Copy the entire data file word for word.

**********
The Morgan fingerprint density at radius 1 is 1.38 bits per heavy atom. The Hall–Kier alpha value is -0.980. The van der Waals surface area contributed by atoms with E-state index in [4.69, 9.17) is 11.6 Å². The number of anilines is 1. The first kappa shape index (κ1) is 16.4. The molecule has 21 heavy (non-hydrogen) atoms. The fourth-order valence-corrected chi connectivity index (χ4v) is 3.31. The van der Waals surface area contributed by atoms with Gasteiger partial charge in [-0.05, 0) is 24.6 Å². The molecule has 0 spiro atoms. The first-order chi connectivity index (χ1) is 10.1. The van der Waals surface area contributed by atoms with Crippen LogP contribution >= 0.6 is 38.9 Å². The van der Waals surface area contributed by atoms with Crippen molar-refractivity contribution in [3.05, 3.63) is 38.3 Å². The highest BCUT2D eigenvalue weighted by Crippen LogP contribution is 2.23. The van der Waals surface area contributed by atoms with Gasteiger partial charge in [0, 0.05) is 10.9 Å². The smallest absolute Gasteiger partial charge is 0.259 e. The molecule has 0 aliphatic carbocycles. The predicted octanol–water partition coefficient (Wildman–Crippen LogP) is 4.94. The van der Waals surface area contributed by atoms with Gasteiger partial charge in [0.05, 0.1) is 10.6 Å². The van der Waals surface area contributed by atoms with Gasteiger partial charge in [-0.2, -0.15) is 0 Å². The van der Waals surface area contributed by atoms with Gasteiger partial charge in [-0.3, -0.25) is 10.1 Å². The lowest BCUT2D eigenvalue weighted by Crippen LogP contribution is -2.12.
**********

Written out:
The Morgan fingerprint density at radius 1 is 1.38 bits per heavy atom. The Hall–Kier alpha value is -0.980. The van der Waals surface area contributed by atoms with E-state index in [4.69, 9.17) is 11.6 Å². The number of anilines is 1. The first kappa shape index (κ1) is 16.4. The molecule has 21 heavy (non-hydrogen) atoms. The fourth-order valence-corrected chi connectivity index (χ4v) is 3.31. The van der Waals surface area contributed by atoms with Gasteiger partial charge in [-0.05, 0) is 24.6 Å². The molecule has 0 spiro atoms. The first-order chi connectivity index (χ1) is 10.1. The van der Waals surface area contributed by atoms with Crippen LogP contribution >= 0.6 is 38.9 Å². The van der Waals surface area contributed by atoms with Crippen molar-refractivity contribution in [3.05, 3.63) is 38.3 Å². The highest BCUT2D eigenvalue weighted by Crippen LogP contribution is 2.23. The van der Waals surface area contributed by atoms with Gasteiger partial charge in [0, 0.05) is 10.9 Å². The smallest absolute Gasteiger partial charge is 0.259 e. The molecule has 0 aliphatic carbocycles. The predicted octanol–water partition coefficient (Wildman–Crippen LogP) is 4.94. The van der Waals surface area contributed by atoms with Gasteiger partial charge in [0.05, 0.1) is 10.6 Å². The van der Waals surface area contributed by atoms with Gasteiger partial charge in [-0.2, -0.15) is 0 Å². The van der Waals surface area contributed by atoms with Gasteiger partial charge in [-0.3, -0.25) is 10.1 Å². The lowest BCUT2D eigenvalue weighted by Crippen LogP contribution is -2.12.